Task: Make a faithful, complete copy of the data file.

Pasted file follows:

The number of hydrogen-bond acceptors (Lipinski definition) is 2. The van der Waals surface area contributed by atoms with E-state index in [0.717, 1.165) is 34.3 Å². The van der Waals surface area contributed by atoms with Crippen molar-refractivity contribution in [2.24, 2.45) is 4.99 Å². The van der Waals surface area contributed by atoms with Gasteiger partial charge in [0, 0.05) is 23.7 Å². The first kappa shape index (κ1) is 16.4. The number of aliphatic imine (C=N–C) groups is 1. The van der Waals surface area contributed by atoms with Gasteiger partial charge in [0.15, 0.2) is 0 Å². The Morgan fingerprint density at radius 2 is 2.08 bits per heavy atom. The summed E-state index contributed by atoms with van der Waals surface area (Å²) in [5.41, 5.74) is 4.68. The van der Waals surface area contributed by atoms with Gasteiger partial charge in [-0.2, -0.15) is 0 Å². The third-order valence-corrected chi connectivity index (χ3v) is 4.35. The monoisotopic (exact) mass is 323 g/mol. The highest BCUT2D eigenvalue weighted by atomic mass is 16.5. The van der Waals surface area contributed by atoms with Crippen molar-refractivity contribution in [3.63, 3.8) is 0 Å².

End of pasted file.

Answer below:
The number of hydrogen-bond acceptors (Lipinski definition) is 2. The van der Waals surface area contributed by atoms with E-state index in [0.717, 1.165) is 34.3 Å². The van der Waals surface area contributed by atoms with Crippen molar-refractivity contribution in [2.24, 2.45) is 4.99 Å². The van der Waals surface area contributed by atoms with Gasteiger partial charge in [0, 0.05) is 23.7 Å². The first kappa shape index (κ1) is 16.4. The number of aliphatic imine (C=N–C) groups is 1. The van der Waals surface area contributed by atoms with Gasteiger partial charge in [0.15, 0.2) is 0 Å². The Morgan fingerprint density at radius 2 is 2.08 bits per heavy atom. The summed E-state index contributed by atoms with van der Waals surface area (Å²) in [5.41, 5.74) is 4.68. The van der Waals surface area contributed by atoms with Gasteiger partial charge in [-0.2, -0.15) is 0 Å². The third-order valence-corrected chi connectivity index (χ3v) is 4.35. The monoisotopic (exact) mass is 323 g/mol. The highest BCUT2D eigenvalue weighted by atomic mass is 16.5. The van der Waals surface area contributed by atoms with Crippen molar-refractivity contribution in [3.63, 3.8) is 0 Å².